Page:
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Why Avoiding Vendor ‘Lock-In’ is Crucial

In the past, companies like Cisco have heavily promoted the ‘single vendor’ approach to network architecture as an easier, more cost-effective way to build and maintain data centers. But given the accelerated lifecycle of today’s IT solutions, many organizations accept that it’s no longer practical to limit company networks to just one manufacturer. Far from being ‘cheaper and easier,’ the practice of operating a single vendor network environment may lead to less competitive pricing and reduced flexibility between platforms—increasing data center complexity and costs for customers.

Downfalls of Operating a Single-Vendor Environment
One of the key issues facing customers is the gap between single vendor pricing and that seen within a competitive environment. Being tied to a single vendor may result in the suffocation of any competitive bidding from other vendors. The only clout businesses have comes during the negotiation period of the initial purchasing of a vendor’s products. To secure business, a vendor may offer discounted rates on products, but once the deal is solidified, it is extremely difficult to renegotiate this price.

Furthermore, it is almost unheard of for a single vendor to provide the best components for each individual aspect of a business environment. Therefore, organizations often settle for products that are a good fit—but not the best.

The Benefits of a Multi-Vendor Approach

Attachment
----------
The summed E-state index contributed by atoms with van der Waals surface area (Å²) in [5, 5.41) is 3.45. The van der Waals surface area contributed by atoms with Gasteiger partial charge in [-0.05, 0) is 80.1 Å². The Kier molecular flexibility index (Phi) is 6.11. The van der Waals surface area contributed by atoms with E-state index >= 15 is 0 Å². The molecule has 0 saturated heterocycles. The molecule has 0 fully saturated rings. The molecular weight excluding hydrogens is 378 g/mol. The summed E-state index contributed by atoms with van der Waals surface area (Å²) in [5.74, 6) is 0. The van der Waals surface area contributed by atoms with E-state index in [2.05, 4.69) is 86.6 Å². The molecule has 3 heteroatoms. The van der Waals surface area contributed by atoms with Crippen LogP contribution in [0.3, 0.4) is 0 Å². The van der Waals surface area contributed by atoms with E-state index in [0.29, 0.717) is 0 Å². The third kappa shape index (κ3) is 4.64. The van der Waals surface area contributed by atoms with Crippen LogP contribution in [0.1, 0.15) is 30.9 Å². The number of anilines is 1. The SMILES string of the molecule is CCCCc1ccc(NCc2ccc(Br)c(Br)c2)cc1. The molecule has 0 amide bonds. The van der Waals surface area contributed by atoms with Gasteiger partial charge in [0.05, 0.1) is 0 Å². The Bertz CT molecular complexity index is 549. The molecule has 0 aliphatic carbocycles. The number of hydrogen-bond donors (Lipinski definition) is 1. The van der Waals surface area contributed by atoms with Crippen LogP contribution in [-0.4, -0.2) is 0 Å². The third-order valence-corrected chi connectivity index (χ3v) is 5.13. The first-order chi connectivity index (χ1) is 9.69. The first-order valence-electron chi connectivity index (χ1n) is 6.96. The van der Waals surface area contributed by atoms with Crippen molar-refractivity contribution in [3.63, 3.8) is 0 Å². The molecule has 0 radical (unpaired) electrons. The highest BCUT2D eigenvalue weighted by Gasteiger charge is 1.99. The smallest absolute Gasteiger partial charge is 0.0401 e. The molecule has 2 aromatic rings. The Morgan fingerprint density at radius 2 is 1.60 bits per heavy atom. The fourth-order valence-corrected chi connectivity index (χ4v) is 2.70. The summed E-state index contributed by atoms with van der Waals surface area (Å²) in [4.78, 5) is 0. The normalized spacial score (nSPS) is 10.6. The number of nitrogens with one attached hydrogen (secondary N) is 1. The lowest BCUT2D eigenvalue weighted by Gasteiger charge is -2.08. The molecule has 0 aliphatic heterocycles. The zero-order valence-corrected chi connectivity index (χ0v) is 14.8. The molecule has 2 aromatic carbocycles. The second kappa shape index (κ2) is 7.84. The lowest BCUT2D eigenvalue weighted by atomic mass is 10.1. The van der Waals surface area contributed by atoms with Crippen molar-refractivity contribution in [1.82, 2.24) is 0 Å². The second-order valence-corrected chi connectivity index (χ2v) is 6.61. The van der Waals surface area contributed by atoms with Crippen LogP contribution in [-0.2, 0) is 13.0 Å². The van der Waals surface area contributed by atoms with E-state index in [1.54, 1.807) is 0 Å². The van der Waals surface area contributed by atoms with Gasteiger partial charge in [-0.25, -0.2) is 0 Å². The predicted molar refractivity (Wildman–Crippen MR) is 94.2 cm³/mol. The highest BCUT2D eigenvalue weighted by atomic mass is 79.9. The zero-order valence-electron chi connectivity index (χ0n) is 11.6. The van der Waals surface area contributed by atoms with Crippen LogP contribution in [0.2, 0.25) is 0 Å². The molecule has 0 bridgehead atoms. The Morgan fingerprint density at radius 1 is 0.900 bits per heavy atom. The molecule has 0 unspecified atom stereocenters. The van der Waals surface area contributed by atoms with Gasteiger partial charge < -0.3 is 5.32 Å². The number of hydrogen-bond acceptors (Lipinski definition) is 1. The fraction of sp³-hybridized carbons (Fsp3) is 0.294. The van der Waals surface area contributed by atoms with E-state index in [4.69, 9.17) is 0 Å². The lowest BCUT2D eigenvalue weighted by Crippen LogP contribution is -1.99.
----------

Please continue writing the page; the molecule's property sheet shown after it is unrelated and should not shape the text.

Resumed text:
Today, organizations are rapidly realizing they are able to control costs and reduce network complexity by adopting a multi-vendor approach.

While some IT leaders may be concerned that adding technology vendors will only serve to increase network complexity, research from IT advisory firm, Gartner, demonstrates this is not the case. According to Gartner’s study, most organizations actually reduced the complexity of their networks after introducing a second vendor. Organizations that introduce additional vendors to their data centers “reduce total cost of ownership by at least 15 to 25 percent over a five-year time frame.” By introducing competition for existing products, organizations ensure vendors are continuously vying for their business—keeping costs competitive for both short- and long-term budgets.

The Gartner report clearly exposes a number of common misconceptions surrounding the operation of a multi-vendor network environment. A single-vendor environment is not less complicated, easier to manage, nor more reliable than a network operating with multiple vendors. In fact, organizations do not need extra personnel to manage a multi-vendor network environment, and “the total initial capital costs and ongoing maintenance expenses of the environment were clearly higher in a Cisco-only network.”

Getting Back to Basics
It’s important that CIO’s and network architects regularly re-assess their relationship and contracts with vendors—no matter how long-standing it may be. In order to control costs and maintain flexibility, business leaders need to adopt solutions that integrate well with other systems, making it easier to adopt newer technologies without reinventing the wheel. One way to do this is to consider partnering with an independent technical provider of networking hardware, architectures, procurement, and support.

Multi-vendor networks encourage the use of building infrastructures with standards-based technology instead of proprietary solutions, giving customers more options and greater flexibility in case of a product upgrade or technology refresh. In today’s rapidly evolving networking industry, avoiding vendor ‘lock-in’ is key to controlling costs and ensuring interoperability.

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